reflects the intensity of sexual motivation initially and, perhaps,
additional insurance for the male in counteracting early promiscuous
mating attempts.
Mating System
For every species, the mating system under which it operates is
a consequence of natural selection and, as such, will result in a
maximization of reproductive success for the individual. For most
avian species (> 90 per cent) this maximization is accomplished through
monogamy (Lack, 1968). Males and females, by restricting their activities
to one partner and the care of their offspring produce more young than
if they mated with more individuals and cared less for the young.
In order for another system to develop, such as polygamy or
promiscuity, one of the adults must be liberated from parental duties.
This is generally accomplished by a combination of precocial young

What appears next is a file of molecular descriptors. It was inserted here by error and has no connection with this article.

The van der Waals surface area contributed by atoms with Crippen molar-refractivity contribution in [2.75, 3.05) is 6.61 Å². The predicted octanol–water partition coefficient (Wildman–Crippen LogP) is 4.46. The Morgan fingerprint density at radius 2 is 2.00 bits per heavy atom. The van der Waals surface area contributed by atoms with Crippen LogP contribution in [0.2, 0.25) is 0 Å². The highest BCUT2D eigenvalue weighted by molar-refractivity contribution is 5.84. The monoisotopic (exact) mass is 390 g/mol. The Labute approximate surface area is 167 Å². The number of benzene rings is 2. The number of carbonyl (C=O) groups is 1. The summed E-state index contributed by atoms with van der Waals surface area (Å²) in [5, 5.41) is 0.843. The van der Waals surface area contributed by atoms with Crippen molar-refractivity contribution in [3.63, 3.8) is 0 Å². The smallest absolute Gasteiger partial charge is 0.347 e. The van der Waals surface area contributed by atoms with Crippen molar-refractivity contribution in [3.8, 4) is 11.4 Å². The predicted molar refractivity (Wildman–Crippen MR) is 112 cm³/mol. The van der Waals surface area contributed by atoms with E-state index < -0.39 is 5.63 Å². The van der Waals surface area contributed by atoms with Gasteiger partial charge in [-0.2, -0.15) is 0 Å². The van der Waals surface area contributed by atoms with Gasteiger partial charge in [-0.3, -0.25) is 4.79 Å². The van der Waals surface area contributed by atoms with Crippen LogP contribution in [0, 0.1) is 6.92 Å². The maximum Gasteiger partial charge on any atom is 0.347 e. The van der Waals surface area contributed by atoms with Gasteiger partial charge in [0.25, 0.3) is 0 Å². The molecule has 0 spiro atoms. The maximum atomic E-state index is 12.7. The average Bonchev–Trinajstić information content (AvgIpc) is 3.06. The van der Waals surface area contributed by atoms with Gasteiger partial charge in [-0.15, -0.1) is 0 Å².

and richly abundant food supply. If the point is reached where a
female gains more of an advantage by pairing with an already paired
male than a single one (with perhaps poorer food supplies on his
territory for species that feed near the nest) the threshold of
polygyny is reached (Selander, 1972).


116
and until 10 days of age the nestlings are rarely left alone. De
composition of the organic matter adhering to the shell is a potential
problem also.
The narrow temperature range for the young is still maintained as
the parent shifts from sitting in an incubating posture to shading in
a crouched posture.
The high-pitched vocalization employed by the young when begging
is difficult for an observer to localize in the trees. Perhaps this
difficulty applies to predators as well.
When the young ibis is old enough to initiate feeding bouts by
hitting the adult, the pecks are oriented toward the distal 1/3 of the
bill. This is an area on many, though not all, of the adults that
retains a dark color, contrasting with the red of the facial skin and
proximal end of the bill. Perhaps this contrast facilitates locali
zation of the proper bill area by the young.
During the first 10 days, the continuation of adult alternation
at the nest is a compromise. It reduces the amount of food available
to the young, but it assures vigilance by a parent and temperature